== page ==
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Add this ONE SENTENCE to create an OUTSTANDING Resume

outstanding resume
Adrienne Clements
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Published on November 17, 2014

It really sucks to send out dozens of resumes and cover letters only to get no response.

Nowadays, getting your resume to stand out in a flooded marketplace can take a little…creativity.

Here is a surefire creative way to make sure your resume rises through the stacks and get’s noticed:

Ditch the lame career objective and highlight your purpose.

You may have seen in resume templates the standard “career objective” section. You know, that one line sentence that states what you’re seeking out of a career? This sentence usually follows your name and contact information at the top of your resume, and is usually super boring. Something along the lines of “recent college graduate seeking an entry-level marketing or advertising position”.  Can you say snooze fest?

While this may be your actual objective it isn’t very appealing from hiring manager standpoint.

Why? Because this tells very little about who YOU ARE and what YOU DESIRE out of a career.

When organizations are hiring someone they are investing in that person AND in their future with the organization. A good investment is someone who is driven and committed to their own passions and growth in their career.

You want your resume to show you are a good investment. And one simple way to do this is to ditch the standard career objective, and instead highlight your purpose by using a personal purpose statement.

A purpose statement is basically a one-liner “elevator speech” of what kind of change you are passionate to make with your career, who you want to serve, and what kind of change you hope that service makes to them.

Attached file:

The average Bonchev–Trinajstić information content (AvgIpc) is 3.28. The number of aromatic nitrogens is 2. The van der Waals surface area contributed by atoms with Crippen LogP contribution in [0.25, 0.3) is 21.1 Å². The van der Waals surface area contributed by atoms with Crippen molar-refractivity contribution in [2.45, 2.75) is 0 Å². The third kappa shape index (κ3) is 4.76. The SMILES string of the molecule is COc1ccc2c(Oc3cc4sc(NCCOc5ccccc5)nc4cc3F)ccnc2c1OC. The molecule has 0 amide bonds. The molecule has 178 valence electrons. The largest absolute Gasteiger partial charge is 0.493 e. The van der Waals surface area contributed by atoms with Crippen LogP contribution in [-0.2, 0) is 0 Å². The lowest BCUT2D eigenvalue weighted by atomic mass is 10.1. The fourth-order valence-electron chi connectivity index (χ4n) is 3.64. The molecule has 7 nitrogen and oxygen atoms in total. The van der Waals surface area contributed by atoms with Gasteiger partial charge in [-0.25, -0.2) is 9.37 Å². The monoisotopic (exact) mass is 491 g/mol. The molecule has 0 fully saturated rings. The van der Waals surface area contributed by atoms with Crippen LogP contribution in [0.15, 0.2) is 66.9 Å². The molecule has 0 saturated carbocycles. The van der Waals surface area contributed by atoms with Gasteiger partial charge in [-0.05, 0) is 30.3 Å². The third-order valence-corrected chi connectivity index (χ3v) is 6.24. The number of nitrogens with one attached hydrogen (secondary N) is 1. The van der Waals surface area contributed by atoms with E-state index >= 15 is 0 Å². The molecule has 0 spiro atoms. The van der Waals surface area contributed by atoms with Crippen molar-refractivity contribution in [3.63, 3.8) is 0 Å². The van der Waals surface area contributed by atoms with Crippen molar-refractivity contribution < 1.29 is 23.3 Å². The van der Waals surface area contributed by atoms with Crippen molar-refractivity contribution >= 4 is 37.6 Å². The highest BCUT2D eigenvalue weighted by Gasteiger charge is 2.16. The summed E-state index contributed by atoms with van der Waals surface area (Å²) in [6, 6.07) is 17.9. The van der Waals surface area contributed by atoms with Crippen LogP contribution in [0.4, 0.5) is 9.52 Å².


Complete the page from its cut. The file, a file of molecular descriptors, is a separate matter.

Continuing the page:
For example if you are a marketing professional with a treehugger heart your purpose statement may sound like… “I desire to empower environmentally conscious brands by creating innovative and community focused marketing so they can spread their message and increase their positive impact on the planet”.

BOOM! Way far from boring and darlin’, you just got noticed.

Purpose statements like this tell your potential employer who you are and what you stand for from DAY ONE. And it is one firecracker of a conversation starter as it opens the doors for you to talk about what you are passionate about in your career, and passion is attractive to employers.

It shows you are committed to your career path, your growth, and creating the change YOU believe in. Now, your purpose statement doesn’t have to involve saving the planet to be captivating. It just has to be change that is important to YOU.

Maybe the change you want to create involves art, education, finance, construction, communication, health and wellness, etc. It doesn’t matter what the discipline, when you serve others in any way (directly or indirectly)- you ARE creating change.

Want to create your very own personal purpose statement? CLICK HERE for free access to my Personal Purpose Statement worksheet.

Gain clarity and confidence as you get clear on who you want to serve, how you want to serve them, and why. Then it will guide you to craft a unique and captivating purpose statement that is authentically aligned with who you are, and what you want out of your career.

Once you have created a purpose statement that feels good use it at the top of your resume (under your name and contact info) in place of your objective. Highlight it by playing with the typeface- use a different but legible font or font color, italicize or bold it, or place a text box around it to draw attention towards it.

Your purpose statement is also a great one-liner to use when career networking. Next time someone asks you “What do you do?” or “What kind of career are you seeking?” share you purpose statement with confidence and see what kind of response you get. I can guarantee that if you own your statement with confidence you will make a lasting impression.

So what kind of change you are passionate to make with your career? Who do you want to serve? And what kind of change do you hope that service makes to them? Use your answers to these questions to fuel the creation of your personal purpose statement. If you want more help then CLICK HERE to get my template for more supported brainstorming.

Adrienne Clements

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